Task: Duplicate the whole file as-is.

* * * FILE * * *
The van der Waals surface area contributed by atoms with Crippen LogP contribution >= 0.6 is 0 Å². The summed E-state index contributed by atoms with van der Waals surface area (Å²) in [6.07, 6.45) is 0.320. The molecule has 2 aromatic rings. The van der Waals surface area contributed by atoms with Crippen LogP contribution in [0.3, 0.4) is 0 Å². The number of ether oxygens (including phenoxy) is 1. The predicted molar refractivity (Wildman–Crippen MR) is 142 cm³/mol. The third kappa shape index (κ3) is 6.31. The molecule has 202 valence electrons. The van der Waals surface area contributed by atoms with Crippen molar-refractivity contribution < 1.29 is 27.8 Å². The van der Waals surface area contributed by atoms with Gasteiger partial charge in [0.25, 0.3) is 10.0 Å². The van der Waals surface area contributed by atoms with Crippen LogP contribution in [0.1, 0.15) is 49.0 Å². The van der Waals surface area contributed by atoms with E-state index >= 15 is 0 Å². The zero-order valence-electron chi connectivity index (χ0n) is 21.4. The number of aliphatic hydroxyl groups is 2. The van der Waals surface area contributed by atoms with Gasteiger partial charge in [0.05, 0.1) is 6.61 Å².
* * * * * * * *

The van der Waals surface area contributed by atoms with Crippen LogP contribution >= 0.6 is 0 Å². The summed E-state index contributed by atoms with van der Waals surface area (Å²) in [6.07, 6.45) is 0.320. The molecule has 2 aromatic rings. The van der Waals surface area contributed by atoms with Crippen LogP contribution in [0.3, 0.4) is 0 Å². The number of ether oxygens (including phenoxy) is 1. The predicted molar refractivity (Wildman–Crippen MR) is 142 cm³/mol. The third kappa shape index (κ3) is 6.31. The molecule has 202 valence electrons. The van der Waals surface area contributed by atoms with Crippen molar-refractivity contribution < 1.29 is 27.8 Å². The van der Waals surface area contributed by atoms with Gasteiger partial charge in [0.25, 0.3) is 10.0 Å². The van der Waals surface area contributed by atoms with Crippen LogP contribution in [0.1, 0.15) is 49.0 Å². The van der Waals surface area contributed by atoms with E-state index >= 15 is 0 Å². The zero-order valence-electron chi connectivity index (χ0n) is 21.4. The number of aliphatic hydroxyl groups is 2. The van der Waals surface area contributed by atoms with Gasteiger partial charge in [0.05, 0.1) is 6.61 Å².